Following a few server issues which were quickly fixed, the LetsPlayLive (LPL) Counter Strike: Global Offensive Alpha Invitational Open Qualifiers found three teams to compete against Oceania’s best for $NZD10K.
Held on Saturday, the Open Qualifiers saw Australian and New Zealand teams compete online to qualify for a spot against Oceania’s top three esports teams ORDER, Tainted Minds and Grayhounds Gaming.
Coming out on top included Knights, lol123 and Corvidae after beating nine other teams, with the qualifiers now set to compete in a round robin-style event over the next seven weeks, with it beginning on Thursday at 8pm NZT.
After a successful round of qualifiers on Saturday we can now announce the three teams that will be joining our #AlphaGO invitational – Corvidae, Knights and Lol123.
See you for our first broadcast, this Thursday 15th February at 8pm NZT ? https://t.co/5EkEzCzqDl pic.twitter.com/agkSzEcPD4
— LetsPlay.Live (@letsplaylivehq) 11 February 2018
LPL Tournament director Matt ‘Smite’ Ross, spoke to esportbet.com and said the cream had risen to the top in the qualifiers.
“I think we definitely found the best three teams [at the qualifiers],” he said.
But he added that the professional teams have a “pretty big advantage” when versing the three teams that made it to the tournament via the online qualifiers.
“But I think there’s definite potential for upsets,” he said.
The Qualifiers were held up by technical issues which caused connectivity problems, but Ross explained they were fixed quickly.
“It was just a small patch that went out for the game itself, which made our servers slightly unviable, so we had to change servers on the day,” he said.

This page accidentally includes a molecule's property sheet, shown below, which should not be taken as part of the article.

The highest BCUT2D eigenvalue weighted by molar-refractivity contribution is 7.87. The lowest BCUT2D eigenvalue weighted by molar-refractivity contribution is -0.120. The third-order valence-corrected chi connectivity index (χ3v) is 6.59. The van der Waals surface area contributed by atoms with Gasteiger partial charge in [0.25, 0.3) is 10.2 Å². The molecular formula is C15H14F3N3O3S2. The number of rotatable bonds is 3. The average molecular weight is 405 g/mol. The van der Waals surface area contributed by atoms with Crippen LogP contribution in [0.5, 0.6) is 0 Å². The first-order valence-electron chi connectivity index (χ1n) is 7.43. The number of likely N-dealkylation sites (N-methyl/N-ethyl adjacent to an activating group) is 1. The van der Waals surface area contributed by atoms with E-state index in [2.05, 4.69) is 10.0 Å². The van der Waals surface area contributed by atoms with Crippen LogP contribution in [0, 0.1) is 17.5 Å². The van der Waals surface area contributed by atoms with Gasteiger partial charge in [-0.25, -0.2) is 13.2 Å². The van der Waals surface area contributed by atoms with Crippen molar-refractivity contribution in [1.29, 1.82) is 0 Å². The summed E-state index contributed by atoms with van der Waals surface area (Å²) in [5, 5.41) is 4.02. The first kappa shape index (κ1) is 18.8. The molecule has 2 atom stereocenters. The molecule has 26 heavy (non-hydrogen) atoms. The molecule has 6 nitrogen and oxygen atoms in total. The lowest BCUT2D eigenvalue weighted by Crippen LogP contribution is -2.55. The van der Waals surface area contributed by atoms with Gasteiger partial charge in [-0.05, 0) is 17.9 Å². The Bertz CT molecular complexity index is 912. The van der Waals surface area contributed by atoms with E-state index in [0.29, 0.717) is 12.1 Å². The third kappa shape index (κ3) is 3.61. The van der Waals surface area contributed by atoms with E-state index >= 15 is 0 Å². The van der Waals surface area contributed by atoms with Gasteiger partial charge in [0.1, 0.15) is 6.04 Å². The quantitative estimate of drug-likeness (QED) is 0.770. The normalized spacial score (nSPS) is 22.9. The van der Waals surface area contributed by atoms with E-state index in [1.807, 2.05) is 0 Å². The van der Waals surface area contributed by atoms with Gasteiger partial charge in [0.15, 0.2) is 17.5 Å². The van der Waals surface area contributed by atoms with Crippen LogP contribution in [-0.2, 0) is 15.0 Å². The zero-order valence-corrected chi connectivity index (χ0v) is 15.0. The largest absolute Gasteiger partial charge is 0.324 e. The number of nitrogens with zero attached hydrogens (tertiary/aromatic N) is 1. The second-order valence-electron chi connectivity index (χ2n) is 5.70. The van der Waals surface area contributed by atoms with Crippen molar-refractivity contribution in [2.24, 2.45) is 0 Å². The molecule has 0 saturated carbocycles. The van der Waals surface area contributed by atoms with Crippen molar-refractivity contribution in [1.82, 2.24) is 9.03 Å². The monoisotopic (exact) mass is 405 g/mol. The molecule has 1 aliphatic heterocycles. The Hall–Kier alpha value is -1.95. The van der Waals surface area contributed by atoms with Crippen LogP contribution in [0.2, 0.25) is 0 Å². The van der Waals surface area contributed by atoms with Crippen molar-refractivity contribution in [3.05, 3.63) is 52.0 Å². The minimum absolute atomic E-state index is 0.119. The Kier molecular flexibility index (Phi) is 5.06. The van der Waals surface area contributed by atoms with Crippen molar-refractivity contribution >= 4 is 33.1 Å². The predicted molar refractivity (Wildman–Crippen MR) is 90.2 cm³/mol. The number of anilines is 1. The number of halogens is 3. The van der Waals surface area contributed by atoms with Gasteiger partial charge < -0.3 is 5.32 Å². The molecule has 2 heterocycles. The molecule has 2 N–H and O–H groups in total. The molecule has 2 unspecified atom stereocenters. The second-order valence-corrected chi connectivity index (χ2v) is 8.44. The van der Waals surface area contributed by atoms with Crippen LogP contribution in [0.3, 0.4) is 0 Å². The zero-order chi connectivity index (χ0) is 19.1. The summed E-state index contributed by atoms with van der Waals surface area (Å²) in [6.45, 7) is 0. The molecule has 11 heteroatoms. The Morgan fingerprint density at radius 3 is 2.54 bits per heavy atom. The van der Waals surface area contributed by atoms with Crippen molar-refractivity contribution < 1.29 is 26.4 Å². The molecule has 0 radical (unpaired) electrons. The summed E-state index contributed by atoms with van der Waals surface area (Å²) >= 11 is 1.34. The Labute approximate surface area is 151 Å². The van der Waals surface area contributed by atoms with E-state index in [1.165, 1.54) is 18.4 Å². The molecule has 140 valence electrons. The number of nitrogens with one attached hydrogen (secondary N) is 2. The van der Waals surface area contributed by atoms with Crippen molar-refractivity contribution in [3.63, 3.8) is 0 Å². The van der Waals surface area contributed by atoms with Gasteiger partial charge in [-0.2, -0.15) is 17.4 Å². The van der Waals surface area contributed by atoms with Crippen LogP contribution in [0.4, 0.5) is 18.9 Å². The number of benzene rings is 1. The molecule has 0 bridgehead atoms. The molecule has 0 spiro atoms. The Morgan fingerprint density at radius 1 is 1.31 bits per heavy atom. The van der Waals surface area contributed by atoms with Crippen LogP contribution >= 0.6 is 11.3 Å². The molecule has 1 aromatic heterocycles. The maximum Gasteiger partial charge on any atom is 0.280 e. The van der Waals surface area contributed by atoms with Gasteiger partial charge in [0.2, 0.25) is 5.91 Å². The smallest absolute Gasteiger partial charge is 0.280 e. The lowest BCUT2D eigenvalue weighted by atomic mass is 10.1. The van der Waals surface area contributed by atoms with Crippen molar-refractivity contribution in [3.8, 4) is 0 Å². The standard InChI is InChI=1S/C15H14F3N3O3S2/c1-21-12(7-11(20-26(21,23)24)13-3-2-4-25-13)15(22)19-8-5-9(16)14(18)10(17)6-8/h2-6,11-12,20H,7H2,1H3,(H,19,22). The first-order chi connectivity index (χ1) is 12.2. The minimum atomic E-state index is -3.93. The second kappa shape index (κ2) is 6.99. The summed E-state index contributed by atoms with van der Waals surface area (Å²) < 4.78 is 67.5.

“But once that was sorted it was fine.”
Turnout for the online qualifying event, which aims to find the best players in Oceania, resulted in mainly Australian esports teams competing.
“Most of the teams are majority Australian players with one or two Kiwi players,” Ross said.
“I think there were one or two teams that were majority Kiwi, if not entirely kiwi, but it’s still majority players and teams that are Australian.”
“Instead of focusing on country competitions, it’s usually just the best in Oceania.
“The team will find the best players and because of the population distribution usually it’s majority Australian and they pick up a few Kiwis along the way.”
When asked about the importance of open qualifiers, Ross emphasised it was important to give budding esports players opportunity and the chance to experience professional tournaments.
“Now they can go onto the next one with even more experience,” he said.
“Every player in both New Zealand and Australia, whether they’re learning to compete or haven’t competed in a while, they always have the opportunity to compete and qualify at a highly competitive level.”
The six teams will now compete in round-robin matches, plus two weeks of intense finals action, the first evening of play being on February 15.
Ross said every team plays its opening match on the first night of the event, and then round-robin matches will take place over the next five weeks.
The three remaining teams from the round-robin matches will then go on to compete in the finals, for a share of $10k. The team in first place at the conclusion of the knock-out tournament will automatically make the grand finals giving them a week break to prepare.
Meanwhile, the remaining two teams will battle it out in week six in the semifinals, with the winner going on to verse the first place team in the grand final.
The overall winner will receive $5000, while the team in second place will score $3000 and $2000 for third place.
The finals will be broadcast live, with teams competing in the studio in Auckland. Fans can tune in at twitch.tv/letsplaylive.